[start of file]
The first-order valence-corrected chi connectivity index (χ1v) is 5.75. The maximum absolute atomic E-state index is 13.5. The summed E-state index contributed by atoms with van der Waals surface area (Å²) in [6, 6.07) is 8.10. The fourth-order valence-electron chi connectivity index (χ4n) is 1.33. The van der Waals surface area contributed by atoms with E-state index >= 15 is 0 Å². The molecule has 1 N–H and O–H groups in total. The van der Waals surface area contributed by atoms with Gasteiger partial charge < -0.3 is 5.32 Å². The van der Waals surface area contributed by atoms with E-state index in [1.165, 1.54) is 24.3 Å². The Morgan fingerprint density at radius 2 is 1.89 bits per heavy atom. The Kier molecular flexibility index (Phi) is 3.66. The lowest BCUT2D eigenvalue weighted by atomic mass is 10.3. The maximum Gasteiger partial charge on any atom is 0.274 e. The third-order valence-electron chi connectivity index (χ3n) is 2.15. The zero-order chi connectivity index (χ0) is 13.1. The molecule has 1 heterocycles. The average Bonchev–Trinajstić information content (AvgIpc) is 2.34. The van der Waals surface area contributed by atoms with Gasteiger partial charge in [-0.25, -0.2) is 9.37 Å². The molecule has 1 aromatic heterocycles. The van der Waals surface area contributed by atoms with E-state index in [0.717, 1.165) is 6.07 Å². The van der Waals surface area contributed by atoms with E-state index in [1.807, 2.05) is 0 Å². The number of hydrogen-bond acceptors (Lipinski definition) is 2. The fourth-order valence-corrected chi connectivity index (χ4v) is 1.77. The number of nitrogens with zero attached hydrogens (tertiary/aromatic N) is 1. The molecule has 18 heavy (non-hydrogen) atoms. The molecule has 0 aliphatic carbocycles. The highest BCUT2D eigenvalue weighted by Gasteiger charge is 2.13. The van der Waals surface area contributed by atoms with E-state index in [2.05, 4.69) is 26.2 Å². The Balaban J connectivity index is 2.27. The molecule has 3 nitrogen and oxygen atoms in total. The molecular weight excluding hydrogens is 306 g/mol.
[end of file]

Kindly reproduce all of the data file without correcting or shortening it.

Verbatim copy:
The first-order valence-corrected chi connectivity index (χ1v) is 5.75. The maximum absolute atomic E-state index is 13.5. The summed E-state index contributed by atoms with van der Waals surface area (Å²) in [6, 6.07) is 8.10. The fourth-order valence-electron chi connectivity index (χ4n) is 1.33. The van der Waals surface area contributed by atoms with E-state index >= 15 is 0 Å². The molecule has 1 N–H and O–H groups in total. The van der Waals surface area contributed by atoms with Gasteiger partial charge < -0.3 is 5.32 Å². The van der Waals surface area contributed by atoms with E-state index in [1.165, 1.54) is 24.3 Å². The Morgan fingerprint density at radius 2 is 1.89 bits per heavy atom. The Kier molecular flexibility index (Phi) is 3.66. The lowest BCUT2D eigenvalue weighted by atomic mass is 10.3. The maximum Gasteiger partial charge on any atom is 0.274 e. The third-order valence-electron chi connectivity index (χ3n) is 2.15. The zero-order chi connectivity index (χ0) is 13.1. The molecule has 1 heterocycles. The average Bonchev–Trinajstić information content (AvgIpc) is 2.34. The van der Waals surface area contributed by atoms with Gasteiger partial charge in [-0.25, -0.2) is 9.37 Å². The molecule has 1 aromatic heterocycles. The van der Waals surface area contributed by atoms with E-state index in [0.717, 1.165) is 6.07 Å². The van der Waals surface area contributed by atoms with E-state index in [1.807, 2.05) is 0 Å². The number of hydrogen-bond acceptors (Lipinski definition) is 2. The fourth-order valence-corrected chi connectivity index (χ4v) is 1.77. The number of nitrogens with zero attached hydrogens (tertiary/aromatic N) is 1. The molecule has 18 heavy (non-hydrogen) atoms. The molecule has 0 aliphatic carbocycles. The highest BCUT2D eigenvalue weighted by Gasteiger charge is 2.13. The van der Waals surface area contributed by atoms with E-state index in [2.05, 4.69) is 26.2 Å². The Balaban J connectivity index is 2.27. The molecule has 3 nitrogen and oxygen atoms in total. The molecular weight excluding hydrogens is 306 g/mol.